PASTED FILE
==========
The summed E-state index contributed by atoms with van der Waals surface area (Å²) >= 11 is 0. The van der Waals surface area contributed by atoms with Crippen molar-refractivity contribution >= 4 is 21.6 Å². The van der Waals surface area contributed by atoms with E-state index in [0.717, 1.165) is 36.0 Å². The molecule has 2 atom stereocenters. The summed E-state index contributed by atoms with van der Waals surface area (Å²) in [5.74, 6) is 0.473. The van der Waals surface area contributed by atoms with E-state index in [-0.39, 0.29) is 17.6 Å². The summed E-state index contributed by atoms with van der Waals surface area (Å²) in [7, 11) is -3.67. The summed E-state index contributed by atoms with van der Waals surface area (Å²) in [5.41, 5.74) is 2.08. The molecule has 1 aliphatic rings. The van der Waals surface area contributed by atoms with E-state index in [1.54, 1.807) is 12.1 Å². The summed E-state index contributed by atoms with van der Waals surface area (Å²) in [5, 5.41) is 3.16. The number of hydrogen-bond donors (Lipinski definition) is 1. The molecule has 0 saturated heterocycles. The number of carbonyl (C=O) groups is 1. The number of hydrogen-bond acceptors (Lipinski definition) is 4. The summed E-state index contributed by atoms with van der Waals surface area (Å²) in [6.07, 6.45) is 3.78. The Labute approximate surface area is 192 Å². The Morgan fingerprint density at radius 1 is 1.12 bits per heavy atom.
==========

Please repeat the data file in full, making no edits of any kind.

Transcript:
The summed E-state index contributed by atoms with van der Waals surface area (Å²) >= 11 is 0. The van der Waals surface area contributed by atoms with Crippen molar-refractivity contribution >= 4 is 21.6 Å². The van der Waals surface area contributed by atoms with E-state index in [0.717, 1.165) is 36.0 Å². The molecule has 2 atom stereocenters. The summed E-state index contributed by atoms with van der Waals surface area (Å²) in [5.74, 6) is 0.473. The van der Waals surface area contributed by atoms with E-state index in [-0.39, 0.29) is 17.6 Å². The summed E-state index contributed by atoms with van der Waals surface area (Å²) in [7, 11) is -3.67. The summed E-state index contributed by atoms with van der Waals surface area (Å²) in [5.41, 5.74) is 2.08. The molecule has 1 aliphatic rings. The van der Waals surface area contributed by atoms with E-state index in [1.54, 1.807) is 12.1 Å². The summed E-state index contributed by atoms with van der Waals surface area (Å²) in [5, 5.41) is 3.16. The number of hydrogen-bond donors (Lipinski definition) is 1. The molecule has 0 saturated heterocycles. The number of carbonyl (C=O) groups is 1. The number of hydrogen-bond acceptors (Lipinski definition) is 4. The summed E-state index contributed by atoms with van der Waals surface area (Å²) in [6.07, 6.45) is 3.78. The Labute approximate surface area is 192 Å². The Morgan fingerprint density at radius 1 is 1.12 bits per heavy atom.